Securitisation schemes also commonly build-in some form of structural enhancement to reallocate any losses among investors. This takes two main forms:

  1. Subordination arrangements in which an SPV issues several tranches of securities of varying seniority. Holders of the senior tranches (often AAA-rated) receive a lower rate of return but have priority of repayment. The most junior securities – those in the equity tranche – will absorb the first losses in the portfolio and are often unrated. Tranches between the equity and senior tranches are referred to as the mezzanine layer. A diagram of a representative securitisation structure is shown below (Graph A1).
Graph A1
Graph A1: A diagram of a representative securitisation structure
  1. Another approach is to establish ‘spread’ accounts that will absorb any credit losses ahead of the securities on issue. These first-loss accounts are funded by an initial deposit and/or by diverting excess servicing income generated by the assets that would otherwise flow to the originating institution.

Synthetic securitisation

In synthetic securitisations, only the credit risk associated with the assets is transferred to the SPV, rather than the underlying assets themselves. A synthetic securitisation structure has a number of characteristics:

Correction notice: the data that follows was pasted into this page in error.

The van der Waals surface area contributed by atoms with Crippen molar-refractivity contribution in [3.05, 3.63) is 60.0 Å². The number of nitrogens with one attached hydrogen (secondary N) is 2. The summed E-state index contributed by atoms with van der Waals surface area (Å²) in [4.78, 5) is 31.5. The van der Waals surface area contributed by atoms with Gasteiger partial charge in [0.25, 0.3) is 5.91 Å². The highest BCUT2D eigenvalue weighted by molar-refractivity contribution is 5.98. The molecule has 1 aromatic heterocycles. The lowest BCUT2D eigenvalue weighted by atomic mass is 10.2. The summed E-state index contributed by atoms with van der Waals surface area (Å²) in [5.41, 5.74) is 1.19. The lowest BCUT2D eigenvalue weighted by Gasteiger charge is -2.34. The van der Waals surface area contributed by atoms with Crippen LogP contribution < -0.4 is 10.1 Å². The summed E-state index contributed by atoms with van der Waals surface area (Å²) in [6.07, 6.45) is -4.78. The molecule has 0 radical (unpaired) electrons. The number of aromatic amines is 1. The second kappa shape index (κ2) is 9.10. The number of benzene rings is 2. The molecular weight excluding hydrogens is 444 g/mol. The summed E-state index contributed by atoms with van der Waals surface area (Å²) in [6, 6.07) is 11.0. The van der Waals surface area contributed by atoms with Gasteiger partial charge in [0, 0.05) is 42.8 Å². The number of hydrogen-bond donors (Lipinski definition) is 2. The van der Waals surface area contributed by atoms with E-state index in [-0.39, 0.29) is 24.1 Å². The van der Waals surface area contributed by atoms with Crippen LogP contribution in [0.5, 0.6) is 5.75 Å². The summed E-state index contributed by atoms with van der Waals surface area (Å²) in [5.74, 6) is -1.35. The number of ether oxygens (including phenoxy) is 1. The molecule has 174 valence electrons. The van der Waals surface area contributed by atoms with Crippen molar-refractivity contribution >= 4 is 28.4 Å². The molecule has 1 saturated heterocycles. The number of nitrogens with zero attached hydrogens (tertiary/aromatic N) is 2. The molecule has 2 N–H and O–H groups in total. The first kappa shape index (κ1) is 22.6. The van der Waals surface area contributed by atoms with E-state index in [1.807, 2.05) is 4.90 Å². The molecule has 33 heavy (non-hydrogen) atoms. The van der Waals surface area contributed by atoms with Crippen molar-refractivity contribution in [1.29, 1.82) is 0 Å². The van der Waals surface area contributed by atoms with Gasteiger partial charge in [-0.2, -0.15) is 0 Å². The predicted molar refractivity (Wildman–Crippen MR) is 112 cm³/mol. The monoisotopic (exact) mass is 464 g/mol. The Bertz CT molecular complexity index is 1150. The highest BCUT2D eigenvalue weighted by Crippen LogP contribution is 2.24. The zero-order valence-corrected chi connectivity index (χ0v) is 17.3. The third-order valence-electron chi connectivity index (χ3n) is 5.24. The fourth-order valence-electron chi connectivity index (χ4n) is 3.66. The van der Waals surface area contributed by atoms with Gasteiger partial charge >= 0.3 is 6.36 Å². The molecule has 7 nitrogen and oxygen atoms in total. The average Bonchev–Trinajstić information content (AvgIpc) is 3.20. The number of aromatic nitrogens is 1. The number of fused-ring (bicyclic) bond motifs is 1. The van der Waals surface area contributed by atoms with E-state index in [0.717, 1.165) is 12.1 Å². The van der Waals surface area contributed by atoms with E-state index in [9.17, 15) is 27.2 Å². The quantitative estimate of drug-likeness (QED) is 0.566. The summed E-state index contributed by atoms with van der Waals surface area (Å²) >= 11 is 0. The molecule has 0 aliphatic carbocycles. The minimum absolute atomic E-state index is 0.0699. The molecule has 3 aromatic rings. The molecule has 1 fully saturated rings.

• Instead of purchasing loans or bonds, the SPV sells protection on the credit risk attached to a portfolio of reference assets by entering into a portfolio CDS (or a number of single-name CDS), receiving premium income in return.
  • The SPV covers some, or all, of the notional amount of risk on the CDS by issuing securities and investing the proceeds in low-risk collateral such as government bonds. The interest from the collateral pool, together with the premium income from the CDS, finances the payment of interest on the issued securities. In contrast to traditional securitisation structures, there is no recourse to the flows of interest and principal on the pool of reference assets.
  • The SPV may cover a large proportion of the notional amount of risk on the reference assets by entering into a second CDS transaction, this time buying protection in the form of a ‘super senior’ portfolio CDS. Since this CDS will only be exercised after other investors in the scheme have absorbed any loss, the risk associated with it is minimal.

The following is a diagram of a representative synthetic structure (Graph A2).

Graph A2
Graph A2: A diagram of a representative synthetic structure


This article was prepared by Keith Hall and Erin Stuart of System Stability Department. [1]

These issues are explored in the report on ‘Credit Risk Transfer’ prepared by a Working Group of the Committee on the Global Financial System (CGFS). The RBA participated in this Working Group. This report was released in January 2003 and is available as CGFS Report No 20 on the website of the Bank for International Settlements <www.bis.org>. [2]